#3 Your kid had a great day today.

This is a lie that is almost exclusively said to parents of kids who struggle in school. These are the kids that are a constant behavior issue and the main reason for the gray that appeared in the hair of the teacher in November. Their parents pick them up at school everyday and ask for a report on their behavior from the teacher everyday at pick up. So despite the fact that teachers have 23 other kids they need to get onto the bus or into the correct carpool, teachers stop to talk to the parent. And the parent is doing their best to follow through with consequences at home, and control the baby and toddler while they talk to the teacher and they are both so tired of having this conversation and nothing ever changing. So sometimes, just to change it up, teacher says, "She had a great day today!" Which really just means that instead of interrupting EVERY time she spoke, it was only every other time. Or instead of screaming the "F" word, he just screamed "butt" over and over again. Great is relative. Your kid did not magically become a model student over night. More likely, his saint of a teacher actually got enough sleep last night and was more well equipped for the shenanigans today. So take your kid out for ice cream, or buy the new Lego set! Because its important to follow through with promises, but please don't be surprised tomorrow when the teacher just can't quite muster the energy to smile as she explains how your kid called her a butt-munching-ass-face in the middle of the math lesson she worked so hard on.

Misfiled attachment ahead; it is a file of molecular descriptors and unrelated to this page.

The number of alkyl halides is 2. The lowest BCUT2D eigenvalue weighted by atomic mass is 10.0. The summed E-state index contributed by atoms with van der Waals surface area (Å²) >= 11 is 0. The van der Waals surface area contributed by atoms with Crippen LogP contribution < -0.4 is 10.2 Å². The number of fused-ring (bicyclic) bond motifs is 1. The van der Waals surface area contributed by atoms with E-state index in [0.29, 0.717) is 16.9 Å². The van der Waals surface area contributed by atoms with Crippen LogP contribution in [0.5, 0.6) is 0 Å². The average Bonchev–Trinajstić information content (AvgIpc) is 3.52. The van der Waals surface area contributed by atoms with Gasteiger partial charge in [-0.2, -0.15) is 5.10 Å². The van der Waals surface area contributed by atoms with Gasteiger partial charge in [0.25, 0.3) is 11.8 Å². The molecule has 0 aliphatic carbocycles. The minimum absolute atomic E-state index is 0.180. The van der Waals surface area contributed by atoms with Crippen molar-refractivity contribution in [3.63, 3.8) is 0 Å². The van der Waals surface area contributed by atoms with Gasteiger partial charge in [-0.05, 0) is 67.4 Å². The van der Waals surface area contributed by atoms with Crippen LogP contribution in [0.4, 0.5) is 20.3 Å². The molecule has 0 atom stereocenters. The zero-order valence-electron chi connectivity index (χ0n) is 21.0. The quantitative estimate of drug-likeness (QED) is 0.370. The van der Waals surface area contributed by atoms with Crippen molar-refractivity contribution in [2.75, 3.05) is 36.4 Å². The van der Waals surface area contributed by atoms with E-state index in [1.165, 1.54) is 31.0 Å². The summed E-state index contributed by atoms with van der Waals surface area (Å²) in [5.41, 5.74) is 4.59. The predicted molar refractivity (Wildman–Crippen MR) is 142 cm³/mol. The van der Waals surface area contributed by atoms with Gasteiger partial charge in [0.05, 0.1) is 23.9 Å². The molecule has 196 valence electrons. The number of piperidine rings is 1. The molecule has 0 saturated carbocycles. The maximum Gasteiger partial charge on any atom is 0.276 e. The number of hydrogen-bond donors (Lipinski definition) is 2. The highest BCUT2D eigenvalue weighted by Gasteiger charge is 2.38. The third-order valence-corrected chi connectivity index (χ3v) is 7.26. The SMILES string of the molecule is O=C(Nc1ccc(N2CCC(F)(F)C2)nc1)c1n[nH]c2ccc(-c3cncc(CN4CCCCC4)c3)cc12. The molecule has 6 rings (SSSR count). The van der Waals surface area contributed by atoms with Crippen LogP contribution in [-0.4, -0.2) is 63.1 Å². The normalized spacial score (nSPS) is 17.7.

#4 I don't have a favorite student.